It plays out like every decent series finale should: reuniting your favourite characters, wrapping up loose ends, darting around the globe, jacking up the action and raising the stakes to sheer Armageddon.
Narration is back in the hands of Cadwallander, the metal-armed Watson to Professor Sedgewick’s Sherlock Holmes, after a slight detour in book five.
...although that might be over-simplifying the narrative. Thanks to an experimental but brilliant narrative device, Cadwallander (and therefore the reader) is able to experience the viewpoints of several different characters, such as "seditionist adventuress" Mina Saxena and the iron-lunged Grand Duke Alexei Mikhailovich. This head-hopping makes for an exciting pace, as we are introduced to exotic locations and new characters at adrenaline-pumping speed.
Fans of the series, of which there are many, will enjoy the references to the previous instalments. The first two chapters alone reference The Angels of the Abyss, The Bridge to Lemuria and The Shadow Under London. The reappearance of Chioa Khan, the ten-year old Maurits Escher and Queen Victoria herself is very welcome and meets the steampunk expectation of presenting genuine historical figures in a fictional context.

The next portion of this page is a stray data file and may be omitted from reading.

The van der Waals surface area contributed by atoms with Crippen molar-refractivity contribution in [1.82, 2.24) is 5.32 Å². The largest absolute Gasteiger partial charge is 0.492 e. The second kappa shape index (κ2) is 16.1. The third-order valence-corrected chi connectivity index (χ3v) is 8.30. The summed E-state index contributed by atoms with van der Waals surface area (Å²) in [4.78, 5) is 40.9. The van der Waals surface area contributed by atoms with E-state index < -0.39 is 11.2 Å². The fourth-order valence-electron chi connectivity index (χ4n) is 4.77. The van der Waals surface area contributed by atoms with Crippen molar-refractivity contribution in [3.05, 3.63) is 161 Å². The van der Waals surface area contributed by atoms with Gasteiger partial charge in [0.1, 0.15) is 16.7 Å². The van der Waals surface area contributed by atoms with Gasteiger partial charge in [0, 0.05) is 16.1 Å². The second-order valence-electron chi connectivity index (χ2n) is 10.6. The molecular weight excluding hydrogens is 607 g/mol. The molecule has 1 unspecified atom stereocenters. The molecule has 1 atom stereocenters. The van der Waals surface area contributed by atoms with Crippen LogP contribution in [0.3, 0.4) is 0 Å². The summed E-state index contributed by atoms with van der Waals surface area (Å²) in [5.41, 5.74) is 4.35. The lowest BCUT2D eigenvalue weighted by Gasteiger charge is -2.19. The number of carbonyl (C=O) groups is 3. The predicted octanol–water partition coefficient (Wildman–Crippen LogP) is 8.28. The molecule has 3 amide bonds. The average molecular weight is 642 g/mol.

As we now expect, Grant's world is overflowing with invention. A particular highlight are the auto-matichesky-chelovek, essentially men controlled by "engine-driven, punch card-controlled braces" which bind their bodies and force them to carry out tasks. We learn that many men die in this condition but the braces continue to move their limbs, so "the dead [can] dig as well as the living." Chilling stuff.
The finale is superb, taking place two-hundred miles above Mount Kilimanjaro on an orbital docking station, and literally takes the series to nail-biting new heights.
The Herald of the Ancients is a fitting end to Grant's steampunk magnum opus. I only hope Netflix commission a mini-series because this would be great on screen.